How to charge EVs in cold weather

If you can, again, park your car indoors. A heated garage is ideal, but anything that will keep it even a little warmer will make a difference.

Use Level 2 charging at home. Most EV owners will install a Level 2 charger or 240-volt outlet at home anyway, as it simply chargers the car much faster than using a standard 120-volt outlet.

Plan ahead on longer trips. If you’re going to need to stop at a charging station on the way to your destination, budget extra time into your trips. With decreased range, you’ll have to charge more often, and those charging stops will take longer. If you plan for that, it’ll make your trip smoother. Some EVs have built-in route planners that can let when and where you should charge along the way, and navigate you to them, to save the most time.

Use a preconditioning feature, if your car has one. If you’re going to stop at a public charger, your car can warm the battery to an optimum temperature to charge more quickly. This will, of course, use more energy while you’re driving to the charger, but you’ll make up for it with the faster charging rate, as the car won’t have to spend time getting the battery up to its ideal charging temperature once plugged in. Check your owner’s manual and infotainment menus to see if your car this feature.

Keep your battery above 20%. Just like you don’t want to get stranded with an empty tank of gas, you don’t want to run out of charge on the way to a charging station (which are generally fewer and further between than gas stations). It’s a safety issue, but also, your battery is quicker to charge when it’s between 20% and 80%.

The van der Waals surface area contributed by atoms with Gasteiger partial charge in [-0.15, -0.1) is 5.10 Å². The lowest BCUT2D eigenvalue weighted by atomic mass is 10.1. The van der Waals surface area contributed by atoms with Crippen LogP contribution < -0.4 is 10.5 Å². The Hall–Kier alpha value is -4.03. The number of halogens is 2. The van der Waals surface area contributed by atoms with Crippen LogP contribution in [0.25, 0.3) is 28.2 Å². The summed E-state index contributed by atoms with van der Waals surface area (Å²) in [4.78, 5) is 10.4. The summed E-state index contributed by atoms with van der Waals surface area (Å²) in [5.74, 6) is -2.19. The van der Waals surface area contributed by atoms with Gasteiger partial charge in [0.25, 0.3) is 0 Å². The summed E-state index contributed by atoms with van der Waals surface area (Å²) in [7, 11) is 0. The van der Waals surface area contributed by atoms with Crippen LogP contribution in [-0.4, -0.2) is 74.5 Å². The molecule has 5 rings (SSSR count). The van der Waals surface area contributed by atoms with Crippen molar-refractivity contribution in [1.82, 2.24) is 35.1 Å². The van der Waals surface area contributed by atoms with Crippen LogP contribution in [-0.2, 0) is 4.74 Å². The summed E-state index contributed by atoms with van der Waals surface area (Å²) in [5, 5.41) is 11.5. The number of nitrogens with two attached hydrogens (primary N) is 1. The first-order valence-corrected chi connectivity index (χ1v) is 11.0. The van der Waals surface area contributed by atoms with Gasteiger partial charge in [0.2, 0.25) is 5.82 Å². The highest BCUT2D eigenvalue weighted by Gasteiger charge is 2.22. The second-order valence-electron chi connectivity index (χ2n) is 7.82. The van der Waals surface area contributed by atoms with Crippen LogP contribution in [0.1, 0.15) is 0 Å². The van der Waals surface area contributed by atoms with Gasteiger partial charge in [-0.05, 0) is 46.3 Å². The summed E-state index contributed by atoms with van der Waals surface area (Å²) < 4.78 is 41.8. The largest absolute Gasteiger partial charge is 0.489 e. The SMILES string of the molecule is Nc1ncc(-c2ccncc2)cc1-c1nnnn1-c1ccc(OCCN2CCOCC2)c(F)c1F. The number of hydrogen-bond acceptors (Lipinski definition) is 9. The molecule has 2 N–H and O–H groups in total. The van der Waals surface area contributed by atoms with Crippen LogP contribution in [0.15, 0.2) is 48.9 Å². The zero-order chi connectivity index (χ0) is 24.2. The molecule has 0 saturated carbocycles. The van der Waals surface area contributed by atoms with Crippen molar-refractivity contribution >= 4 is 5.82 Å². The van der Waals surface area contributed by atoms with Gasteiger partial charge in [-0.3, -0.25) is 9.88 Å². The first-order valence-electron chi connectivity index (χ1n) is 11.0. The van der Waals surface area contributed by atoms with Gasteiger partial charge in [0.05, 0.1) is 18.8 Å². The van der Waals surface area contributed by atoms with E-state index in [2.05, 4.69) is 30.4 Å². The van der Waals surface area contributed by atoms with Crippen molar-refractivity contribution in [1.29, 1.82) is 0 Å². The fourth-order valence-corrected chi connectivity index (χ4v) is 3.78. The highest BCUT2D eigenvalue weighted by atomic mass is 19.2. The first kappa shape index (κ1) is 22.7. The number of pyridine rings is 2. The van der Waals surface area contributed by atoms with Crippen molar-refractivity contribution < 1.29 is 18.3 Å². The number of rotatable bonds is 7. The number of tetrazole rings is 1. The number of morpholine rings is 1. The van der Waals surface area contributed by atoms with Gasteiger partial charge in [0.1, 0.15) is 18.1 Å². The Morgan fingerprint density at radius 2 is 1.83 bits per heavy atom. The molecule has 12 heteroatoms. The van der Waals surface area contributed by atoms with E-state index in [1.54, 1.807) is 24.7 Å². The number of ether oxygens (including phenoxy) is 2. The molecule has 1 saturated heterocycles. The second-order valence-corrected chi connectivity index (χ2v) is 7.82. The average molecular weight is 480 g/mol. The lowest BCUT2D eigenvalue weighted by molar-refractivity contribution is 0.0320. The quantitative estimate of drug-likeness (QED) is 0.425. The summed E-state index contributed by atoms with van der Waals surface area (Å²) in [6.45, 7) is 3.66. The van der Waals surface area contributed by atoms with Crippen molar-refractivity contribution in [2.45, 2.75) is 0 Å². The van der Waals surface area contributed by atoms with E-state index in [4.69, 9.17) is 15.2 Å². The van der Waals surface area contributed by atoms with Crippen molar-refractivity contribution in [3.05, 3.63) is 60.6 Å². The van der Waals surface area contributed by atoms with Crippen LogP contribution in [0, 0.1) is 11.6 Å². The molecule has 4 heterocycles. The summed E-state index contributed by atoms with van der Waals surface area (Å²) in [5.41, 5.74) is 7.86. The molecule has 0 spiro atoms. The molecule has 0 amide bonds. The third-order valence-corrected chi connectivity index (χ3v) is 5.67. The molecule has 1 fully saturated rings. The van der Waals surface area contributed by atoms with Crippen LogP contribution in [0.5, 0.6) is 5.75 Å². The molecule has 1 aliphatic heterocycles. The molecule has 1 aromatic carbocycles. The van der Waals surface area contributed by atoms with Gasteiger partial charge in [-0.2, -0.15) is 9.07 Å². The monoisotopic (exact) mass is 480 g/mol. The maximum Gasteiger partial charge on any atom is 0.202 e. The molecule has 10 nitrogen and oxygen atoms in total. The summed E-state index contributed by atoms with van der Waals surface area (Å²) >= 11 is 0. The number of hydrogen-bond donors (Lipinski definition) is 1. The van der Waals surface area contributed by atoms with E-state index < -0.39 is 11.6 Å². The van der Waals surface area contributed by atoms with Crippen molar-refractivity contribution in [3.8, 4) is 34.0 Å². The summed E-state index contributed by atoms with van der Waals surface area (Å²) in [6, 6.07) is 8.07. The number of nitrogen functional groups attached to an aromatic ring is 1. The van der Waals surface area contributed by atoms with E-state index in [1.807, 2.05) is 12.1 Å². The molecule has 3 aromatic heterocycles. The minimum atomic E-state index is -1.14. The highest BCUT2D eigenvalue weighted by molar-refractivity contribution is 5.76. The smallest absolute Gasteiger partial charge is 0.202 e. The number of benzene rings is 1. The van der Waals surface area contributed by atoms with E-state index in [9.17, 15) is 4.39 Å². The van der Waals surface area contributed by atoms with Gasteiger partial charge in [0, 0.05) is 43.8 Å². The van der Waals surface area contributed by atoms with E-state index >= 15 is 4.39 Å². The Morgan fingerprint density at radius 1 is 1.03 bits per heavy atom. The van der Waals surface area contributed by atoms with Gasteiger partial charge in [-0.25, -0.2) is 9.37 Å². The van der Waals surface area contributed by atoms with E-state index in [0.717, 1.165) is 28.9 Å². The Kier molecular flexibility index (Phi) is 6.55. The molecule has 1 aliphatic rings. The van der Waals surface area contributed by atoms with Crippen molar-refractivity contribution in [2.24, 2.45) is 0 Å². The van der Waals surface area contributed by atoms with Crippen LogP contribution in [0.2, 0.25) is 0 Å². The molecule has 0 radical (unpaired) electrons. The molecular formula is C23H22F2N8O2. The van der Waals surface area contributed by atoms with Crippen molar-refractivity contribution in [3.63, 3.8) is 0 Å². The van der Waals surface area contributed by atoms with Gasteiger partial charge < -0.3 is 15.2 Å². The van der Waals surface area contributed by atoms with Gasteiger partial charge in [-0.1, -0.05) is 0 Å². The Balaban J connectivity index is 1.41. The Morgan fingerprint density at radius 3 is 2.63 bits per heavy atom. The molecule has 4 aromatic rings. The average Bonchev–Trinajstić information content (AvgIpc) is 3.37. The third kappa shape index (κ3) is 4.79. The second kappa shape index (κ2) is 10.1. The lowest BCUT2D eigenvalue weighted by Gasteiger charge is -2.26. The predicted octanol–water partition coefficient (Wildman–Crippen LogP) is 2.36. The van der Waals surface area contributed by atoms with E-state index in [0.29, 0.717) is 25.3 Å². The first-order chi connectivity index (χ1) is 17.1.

What do the automakers say?

The above are good general tips for winter, but various car brands might have more advice specific to the EVs they sell, whether it’s details about their feature sets or best practices for range and comfort. Here’s what a few of them say.

Tesla includes details in its owner’s manuals, which are available online. For instance, the Tesla Model 3 manual walks you through scheduling defrosting before your departure, what to do if your charge port or door handles freeze, and what its cold battery indicator light means. It also recommends keeping the car plugged in when not in use.

Ford, which makes the Mustang Mach-E and Ford F-150 Lightning EVs, has a video providing tips on charging in cold weather. It recommends parking in a garage, keeping it plugged in, and using the vehicle’s included preconditioning and departure time functions to extend range.

Porsche, which makes the Taycan, has an article with information from an electric vehicle engineer with explainers about why range suffers in winter, dispelling some myths about EVs in the process. It explains that all vehicles are less efficient in the cold, but electric vehicles don’t have the benefit of using the massive amount of waste heat from the engine to heat the cabin. It also discusses the benefit of a heat pump and what to do if you need to leave your vehicle sitting in the cold for a couple weeks.

When in doubt, check your owner’s manual for information about what winter-friendly features your car may have.